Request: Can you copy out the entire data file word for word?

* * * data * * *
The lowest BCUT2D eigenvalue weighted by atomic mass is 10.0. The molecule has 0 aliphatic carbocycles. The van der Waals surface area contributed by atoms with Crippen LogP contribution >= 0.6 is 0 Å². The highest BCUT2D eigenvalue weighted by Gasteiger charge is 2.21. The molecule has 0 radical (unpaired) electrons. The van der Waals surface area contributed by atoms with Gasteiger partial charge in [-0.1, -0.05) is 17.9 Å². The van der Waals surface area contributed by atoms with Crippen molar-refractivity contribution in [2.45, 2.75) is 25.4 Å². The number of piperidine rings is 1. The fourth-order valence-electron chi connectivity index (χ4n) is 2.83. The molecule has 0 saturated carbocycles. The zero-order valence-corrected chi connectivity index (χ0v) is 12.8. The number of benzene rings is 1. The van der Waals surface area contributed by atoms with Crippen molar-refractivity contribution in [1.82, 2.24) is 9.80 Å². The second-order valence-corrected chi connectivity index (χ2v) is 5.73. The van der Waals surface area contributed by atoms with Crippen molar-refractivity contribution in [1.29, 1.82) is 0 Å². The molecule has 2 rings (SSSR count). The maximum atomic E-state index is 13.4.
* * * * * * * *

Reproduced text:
The lowest BCUT2D eigenvalue weighted by atomic mass is 10.0. The molecule has 0 aliphatic carbocycles. The van der Waals surface area contributed by atoms with Crippen LogP contribution >= 0.6 is 0 Å². The highest BCUT2D eigenvalue weighted by Gasteiger charge is 2.21. The molecule has 0 radical (unpaired) electrons. The van der Waals surface area contributed by atoms with Gasteiger partial charge in [-0.1, -0.05) is 17.9 Å². The van der Waals surface area contributed by atoms with Crippen molar-refractivity contribution in [2.45, 2.75) is 25.4 Å². The number of piperidine rings is 1. The fourth-order valence-electron chi connectivity index (χ4n) is 2.83. The molecule has 0 saturated carbocycles. The zero-order valence-corrected chi connectivity index (χ0v) is 12.8. The number of benzene rings is 1. The van der Waals surface area contributed by atoms with Crippen molar-refractivity contribution in [1.82, 2.24) is 9.80 Å². The second-order valence-corrected chi connectivity index (χ2v) is 5.73. The van der Waals surface area contributed by atoms with Crippen molar-refractivity contribution in [1.29, 1.82) is 0 Å². The molecule has 2 rings (SSSR count). The maximum atomic E-state index is 13.4.